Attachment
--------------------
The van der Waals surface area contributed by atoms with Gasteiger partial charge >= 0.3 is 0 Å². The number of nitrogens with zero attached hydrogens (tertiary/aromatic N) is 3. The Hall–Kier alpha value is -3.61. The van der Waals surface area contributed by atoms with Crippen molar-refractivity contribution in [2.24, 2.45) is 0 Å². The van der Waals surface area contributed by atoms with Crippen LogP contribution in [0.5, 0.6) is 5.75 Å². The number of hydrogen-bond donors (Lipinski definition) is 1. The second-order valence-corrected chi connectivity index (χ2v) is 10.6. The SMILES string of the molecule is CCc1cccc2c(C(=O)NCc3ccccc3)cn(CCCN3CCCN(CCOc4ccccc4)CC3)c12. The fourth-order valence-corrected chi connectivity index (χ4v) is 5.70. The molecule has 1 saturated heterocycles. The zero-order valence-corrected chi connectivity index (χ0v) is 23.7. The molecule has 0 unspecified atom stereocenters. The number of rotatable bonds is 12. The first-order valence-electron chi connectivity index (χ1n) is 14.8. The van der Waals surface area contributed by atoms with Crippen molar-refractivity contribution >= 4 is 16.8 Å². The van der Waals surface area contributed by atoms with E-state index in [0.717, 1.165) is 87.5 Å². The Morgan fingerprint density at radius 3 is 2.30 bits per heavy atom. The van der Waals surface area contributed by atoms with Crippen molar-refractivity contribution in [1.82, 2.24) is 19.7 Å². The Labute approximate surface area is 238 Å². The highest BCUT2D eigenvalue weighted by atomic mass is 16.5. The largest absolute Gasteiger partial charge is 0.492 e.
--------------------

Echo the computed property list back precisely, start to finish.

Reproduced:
The van der Waals surface area contributed by atoms with Gasteiger partial charge >= 0.3 is 0 Å². The number of nitrogens with zero attached hydrogens (tertiary/aromatic N) is 3. The Hall–Kier alpha value is -3.61. The van der Waals surface area contributed by atoms with Crippen molar-refractivity contribution in [2.24, 2.45) is 0 Å². The van der Waals surface area contributed by atoms with Crippen LogP contribution in [0.5, 0.6) is 5.75 Å². The number of hydrogen-bond donors (Lipinski definition) is 1. The second-order valence-corrected chi connectivity index (χ2v) is 10.6. The SMILES string of the molecule is CCc1cccc2c(C(=O)NCc3ccccc3)cn(CCCN3CCCN(CCOc4ccccc4)CC3)c12. The fourth-order valence-corrected chi connectivity index (χ4v) is 5.70. The molecule has 1 saturated heterocycles. The zero-order valence-corrected chi connectivity index (χ0v) is 23.7. The molecule has 0 unspecified atom stereocenters. The number of rotatable bonds is 12. The first-order valence-electron chi connectivity index (χ1n) is 14.8. The van der Waals surface area contributed by atoms with Crippen molar-refractivity contribution >= 4 is 16.8 Å². The van der Waals surface area contributed by atoms with E-state index in [0.717, 1.165) is 87.5 Å². The Morgan fingerprint density at radius 3 is 2.30 bits per heavy atom. The van der Waals surface area contributed by atoms with Crippen molar-refractivity contribution in [1.82, 2.24) is 19.7 Å². The Labute approximate surface area is 238 Å². The highest BCUT2D eigenvalue weighted by atomic mass is 16.5. The largest absolute Gasteiger partial charge is 0.492 e.